RECORDING: NONPROFIT DATA FOR BEGINNERS
The term “big data” gets used (and misused) a lot, making it seem scary and expensive. But bigger isn’t always better. Gathering the right data—and knowing how to use it—is what matters. Join us for Nonprofit Data for Beginners, a three-session course designed to help you ask the right questions, find the data you need, and use your data to strengthen your organization.
Session 1: Asking the Right Questions
Simply collecting data is not enough. Deciding early on what you will do with that data—and why you want it in the first place—will help you to define goals and approaches. We’ll talk through how to define your organization’s own data-based metrics strategy from the ground up.
Session 2: Hunting Down the Data
More often than not, the most useful data won’t be found already neatly laid out in a spreadsheet. You might find extremely valuable data in handwritten staff notes, in multiple software systems, or public repositories. We’ll discuss where different data can live, which sources of data might be useful, and where and how you can collect it to be ready for analysis.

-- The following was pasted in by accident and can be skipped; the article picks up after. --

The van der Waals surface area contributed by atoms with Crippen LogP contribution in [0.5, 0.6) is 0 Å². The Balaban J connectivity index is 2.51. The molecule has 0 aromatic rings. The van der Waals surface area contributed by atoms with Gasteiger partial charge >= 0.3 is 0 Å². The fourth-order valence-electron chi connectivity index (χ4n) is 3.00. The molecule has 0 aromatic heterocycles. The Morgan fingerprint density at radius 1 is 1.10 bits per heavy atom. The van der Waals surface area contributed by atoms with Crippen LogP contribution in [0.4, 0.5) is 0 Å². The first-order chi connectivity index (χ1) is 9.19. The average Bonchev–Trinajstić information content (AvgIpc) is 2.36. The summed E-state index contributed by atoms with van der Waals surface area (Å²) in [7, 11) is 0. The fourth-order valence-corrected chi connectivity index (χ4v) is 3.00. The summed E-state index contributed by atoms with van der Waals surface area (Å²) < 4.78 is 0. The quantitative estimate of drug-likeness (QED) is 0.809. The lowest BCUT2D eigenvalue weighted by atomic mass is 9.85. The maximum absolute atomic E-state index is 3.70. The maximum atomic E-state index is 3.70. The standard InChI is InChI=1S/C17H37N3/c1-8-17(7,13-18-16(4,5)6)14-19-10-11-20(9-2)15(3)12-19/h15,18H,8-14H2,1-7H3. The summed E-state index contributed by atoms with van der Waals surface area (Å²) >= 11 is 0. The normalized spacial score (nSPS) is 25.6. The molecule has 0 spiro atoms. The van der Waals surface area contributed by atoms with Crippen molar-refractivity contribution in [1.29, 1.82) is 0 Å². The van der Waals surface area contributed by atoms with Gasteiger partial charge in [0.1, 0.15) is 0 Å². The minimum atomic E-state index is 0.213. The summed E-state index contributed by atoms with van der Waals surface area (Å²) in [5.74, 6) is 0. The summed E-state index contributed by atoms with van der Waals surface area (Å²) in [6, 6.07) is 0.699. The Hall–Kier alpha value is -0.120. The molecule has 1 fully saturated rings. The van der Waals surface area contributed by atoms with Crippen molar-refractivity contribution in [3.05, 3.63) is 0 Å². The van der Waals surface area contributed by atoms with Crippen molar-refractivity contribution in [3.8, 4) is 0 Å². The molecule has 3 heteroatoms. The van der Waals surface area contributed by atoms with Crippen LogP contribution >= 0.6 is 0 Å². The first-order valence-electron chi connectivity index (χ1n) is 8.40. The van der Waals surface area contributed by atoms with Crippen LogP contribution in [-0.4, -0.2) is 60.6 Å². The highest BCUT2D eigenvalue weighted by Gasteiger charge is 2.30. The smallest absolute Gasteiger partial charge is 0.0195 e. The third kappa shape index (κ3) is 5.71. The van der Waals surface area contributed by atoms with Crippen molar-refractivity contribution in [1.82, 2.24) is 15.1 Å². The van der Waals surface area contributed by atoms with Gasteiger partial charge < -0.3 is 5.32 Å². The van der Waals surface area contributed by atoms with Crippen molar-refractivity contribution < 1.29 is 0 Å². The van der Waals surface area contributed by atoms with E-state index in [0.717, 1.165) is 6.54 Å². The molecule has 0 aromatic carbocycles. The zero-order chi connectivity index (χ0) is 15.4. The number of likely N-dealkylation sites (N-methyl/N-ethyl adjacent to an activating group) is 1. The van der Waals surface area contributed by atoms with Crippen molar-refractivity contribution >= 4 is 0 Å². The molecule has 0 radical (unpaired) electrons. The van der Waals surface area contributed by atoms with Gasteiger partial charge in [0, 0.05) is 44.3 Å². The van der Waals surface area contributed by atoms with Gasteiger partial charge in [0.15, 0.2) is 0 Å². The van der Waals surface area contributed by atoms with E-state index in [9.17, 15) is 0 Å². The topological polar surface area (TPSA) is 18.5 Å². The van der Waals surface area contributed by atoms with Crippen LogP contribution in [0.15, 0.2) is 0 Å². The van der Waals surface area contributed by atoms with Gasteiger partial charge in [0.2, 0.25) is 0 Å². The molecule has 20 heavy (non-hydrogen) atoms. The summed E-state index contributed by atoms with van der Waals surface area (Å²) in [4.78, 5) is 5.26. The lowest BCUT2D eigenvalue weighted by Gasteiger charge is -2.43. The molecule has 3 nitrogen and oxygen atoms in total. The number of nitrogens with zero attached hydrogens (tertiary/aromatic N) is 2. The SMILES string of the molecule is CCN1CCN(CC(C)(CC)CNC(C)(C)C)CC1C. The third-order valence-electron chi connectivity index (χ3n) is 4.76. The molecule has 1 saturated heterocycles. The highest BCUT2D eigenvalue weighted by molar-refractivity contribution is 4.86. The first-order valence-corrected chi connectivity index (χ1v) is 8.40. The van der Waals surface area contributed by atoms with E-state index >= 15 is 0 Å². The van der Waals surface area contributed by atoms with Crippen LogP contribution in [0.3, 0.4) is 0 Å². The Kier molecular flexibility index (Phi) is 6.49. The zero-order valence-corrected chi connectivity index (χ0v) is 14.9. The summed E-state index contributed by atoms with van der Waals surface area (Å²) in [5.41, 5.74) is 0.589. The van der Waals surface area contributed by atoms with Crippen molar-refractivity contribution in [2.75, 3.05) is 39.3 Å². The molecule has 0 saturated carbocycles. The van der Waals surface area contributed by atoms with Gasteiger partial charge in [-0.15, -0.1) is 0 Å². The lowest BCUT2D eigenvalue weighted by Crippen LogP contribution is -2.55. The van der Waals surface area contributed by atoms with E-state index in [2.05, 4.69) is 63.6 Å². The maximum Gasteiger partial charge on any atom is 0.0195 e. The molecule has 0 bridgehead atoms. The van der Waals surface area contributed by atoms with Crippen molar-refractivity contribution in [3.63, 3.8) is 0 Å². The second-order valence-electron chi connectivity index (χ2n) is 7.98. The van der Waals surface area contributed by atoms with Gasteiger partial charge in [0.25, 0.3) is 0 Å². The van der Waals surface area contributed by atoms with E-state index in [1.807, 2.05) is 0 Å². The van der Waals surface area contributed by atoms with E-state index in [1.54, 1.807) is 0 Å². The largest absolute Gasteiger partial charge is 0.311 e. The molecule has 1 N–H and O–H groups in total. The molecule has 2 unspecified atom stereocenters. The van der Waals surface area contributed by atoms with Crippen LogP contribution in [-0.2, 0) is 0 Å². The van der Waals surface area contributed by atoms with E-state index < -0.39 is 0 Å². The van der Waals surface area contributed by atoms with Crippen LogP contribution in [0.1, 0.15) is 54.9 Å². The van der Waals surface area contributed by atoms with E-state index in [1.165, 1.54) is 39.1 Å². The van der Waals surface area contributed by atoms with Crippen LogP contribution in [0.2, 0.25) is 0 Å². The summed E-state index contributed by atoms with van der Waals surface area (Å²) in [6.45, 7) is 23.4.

Session 3: Making Use of Your Data
In the final session, we will discuss the various ways you will need to manage and use the data you’ve collected. We’ll consider the logistics of entering, storing, and maintaining your data. We’ll also look at how to develop an action plan that ensures your data program is useful and sustainable.
About the Presenter
Eric Leland, Founder and Director of FivePaths
Eric Leland has spent the last 15 years working with progressive organizations and businesses tackling online and offline technology challenges. Eric is a founding partner of FivePaths (fivepaths.com), a technology firm that brings unparalleled strategic technology consulting, information architecture, and web CMS and CRM platform development expertise to each project. Eric is very active in nonprofit, philanthropy, and technology circles, having served as co-chair to the Young Nonprofit Professionals Network in San Francisco, on the National Advisory Board for the Addiction Technology Transfer Center, and as a member of NTEN and the Tech Underground.